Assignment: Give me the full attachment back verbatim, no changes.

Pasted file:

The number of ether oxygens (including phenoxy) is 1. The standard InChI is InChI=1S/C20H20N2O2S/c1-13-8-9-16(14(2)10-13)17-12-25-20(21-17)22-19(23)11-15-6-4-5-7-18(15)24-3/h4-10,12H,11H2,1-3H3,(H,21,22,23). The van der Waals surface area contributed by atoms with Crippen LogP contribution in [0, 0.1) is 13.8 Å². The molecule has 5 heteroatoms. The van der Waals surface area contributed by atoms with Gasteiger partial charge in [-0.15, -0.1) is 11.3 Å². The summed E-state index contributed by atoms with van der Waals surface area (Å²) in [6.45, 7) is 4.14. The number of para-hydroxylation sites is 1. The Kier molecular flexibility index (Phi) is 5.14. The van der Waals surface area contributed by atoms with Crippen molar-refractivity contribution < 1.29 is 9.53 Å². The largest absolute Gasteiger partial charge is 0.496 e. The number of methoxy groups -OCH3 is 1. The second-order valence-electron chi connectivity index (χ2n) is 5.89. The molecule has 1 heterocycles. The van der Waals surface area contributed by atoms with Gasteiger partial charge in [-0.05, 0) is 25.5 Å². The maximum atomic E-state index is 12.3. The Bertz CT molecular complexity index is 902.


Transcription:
The number of ether oxygens (including phenoxy) is 1. The standard InChI is InChI=1S/C20H20N2O2S/c1-13-8-9-16(14(2)10-13)17-12-25-20(21-17)22-19(23)11-15-6-4-5-7-18(15)24-3/h4-10,12H,11H2,1-3H3,(H,21,22,23). The van der Waals surface area contributed by atoms with Crippen LogP contribution in [0, 0.1) is 13.8 Å². The molecule has 5 heteroatoms. The van der Waals surface area contributed by atoms with Gasteiger partial charge in [-0.15, -0.1) is 11.3 Å². The summed E-state index contributed by atoms with van der Waals surface area (Å²) in [6.45, 7) is 4.14. The number of para-hydroxylation sites is 1. The Kier molecular flexibility index (Phi) is 5.14. The van der Waals surface area contributed by atoms with Crippen molar-refractivity contribution < 1.29 is 9.53 Å². The largest absolute Gasteiger partial charge is 0.496 e. The number of methoxy groups -OCH3 is 1. The second-order valence-electron chi connectivity index (χ2n) is 5.89. The molecule has 1 heterocycles. The van der Waals surface area contributed by atoms with Gasteiger partial charge in [-0.05, 0) is 25.5 Å². The maximum atomic E-state index is 12.3. The Bertz CT molecular complexity index is 902.